In the low-interest environment we currently live in, there is a limit to the upward pressure we are able to exert on savings rates at consumer level. Yet that doesn’t change the fact that millions of us are being short-changed. So be proactive, be on the lookout for alternatives. And, above all, don’t be afraid to switch.
The 2019 ISA season is now in full swing, and it's as good a time as any to focus on financial planning - and, within that, looking ahead to your retirement years to ensure financial security.
The Lifetime ISA (LISA), announced in 2016, would prove to be one of George Osborne’s last flagship gestures to UK savers and investors as Chancellor, eventually launching against a backdrop of anti-climax a year later in April 2017.
Over the last decade, there can be little dispute that the reputation of mainstream banks – and particularly the so-called ‘Big Four’ (HSBC, Barclays, Lloyds and RBS) – is at its lowest ebb.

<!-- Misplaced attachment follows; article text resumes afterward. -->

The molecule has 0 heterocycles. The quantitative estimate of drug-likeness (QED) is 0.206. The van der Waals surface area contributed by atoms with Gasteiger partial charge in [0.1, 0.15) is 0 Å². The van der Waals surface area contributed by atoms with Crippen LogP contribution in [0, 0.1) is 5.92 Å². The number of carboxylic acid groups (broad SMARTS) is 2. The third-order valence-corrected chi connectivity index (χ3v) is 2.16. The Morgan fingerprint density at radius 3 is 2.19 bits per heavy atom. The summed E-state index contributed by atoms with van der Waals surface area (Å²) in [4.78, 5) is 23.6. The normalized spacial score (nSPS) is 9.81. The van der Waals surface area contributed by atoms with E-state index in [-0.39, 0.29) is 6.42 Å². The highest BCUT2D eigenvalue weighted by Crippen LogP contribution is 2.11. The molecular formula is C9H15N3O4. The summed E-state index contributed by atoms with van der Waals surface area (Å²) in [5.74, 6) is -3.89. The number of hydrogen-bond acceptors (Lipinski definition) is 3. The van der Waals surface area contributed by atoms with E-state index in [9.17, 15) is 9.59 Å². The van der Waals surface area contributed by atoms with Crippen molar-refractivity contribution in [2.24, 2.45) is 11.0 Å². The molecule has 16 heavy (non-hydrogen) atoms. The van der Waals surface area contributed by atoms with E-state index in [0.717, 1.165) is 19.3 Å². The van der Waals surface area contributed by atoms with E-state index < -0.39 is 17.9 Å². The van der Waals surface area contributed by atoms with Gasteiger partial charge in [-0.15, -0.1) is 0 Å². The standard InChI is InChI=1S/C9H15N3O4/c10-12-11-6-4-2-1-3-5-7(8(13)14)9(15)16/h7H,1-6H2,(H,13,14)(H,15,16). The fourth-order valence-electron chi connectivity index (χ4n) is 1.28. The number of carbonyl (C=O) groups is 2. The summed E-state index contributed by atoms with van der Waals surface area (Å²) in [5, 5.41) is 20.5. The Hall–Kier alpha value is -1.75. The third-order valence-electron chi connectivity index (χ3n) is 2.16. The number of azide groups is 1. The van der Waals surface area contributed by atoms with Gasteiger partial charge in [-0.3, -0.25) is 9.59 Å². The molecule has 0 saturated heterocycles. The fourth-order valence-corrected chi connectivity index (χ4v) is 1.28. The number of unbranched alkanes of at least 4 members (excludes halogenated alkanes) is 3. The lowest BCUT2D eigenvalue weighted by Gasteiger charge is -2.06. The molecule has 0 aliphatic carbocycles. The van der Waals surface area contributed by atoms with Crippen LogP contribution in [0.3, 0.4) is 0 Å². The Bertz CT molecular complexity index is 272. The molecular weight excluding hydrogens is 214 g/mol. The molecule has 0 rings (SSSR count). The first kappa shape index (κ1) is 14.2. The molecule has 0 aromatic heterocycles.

The peer-to-peer (P2P) lending industry is now regulated by the Financial Conduct Authority (FCA). The regulatory framework has been designed to protect customers and promote effective competition.
Loan underwriting is the process that we undertake to analyse all of the information provided by each loan applicant and their credit file to assess whether or not that applicant meets our minimum loan criteria. As part of that process all data is verified, analysed and summarised to paint a picture of each applicant.
When you earn interest from a regular bank savings account, for example, the bank automatically deducts basic rate tax (currently 20%) before paying your interest. With interest earned from peer-to-peer lending, tax is not deducted automatically so lenders will need to declare their income to HMRC.
As 2018 draws to a close, with our bellies full of Christmas turkey, it's only natural to look back on the past 12 months and reflect. No doubt, it's been a turbulent one economically and politically, and not everyone has had it all their own way.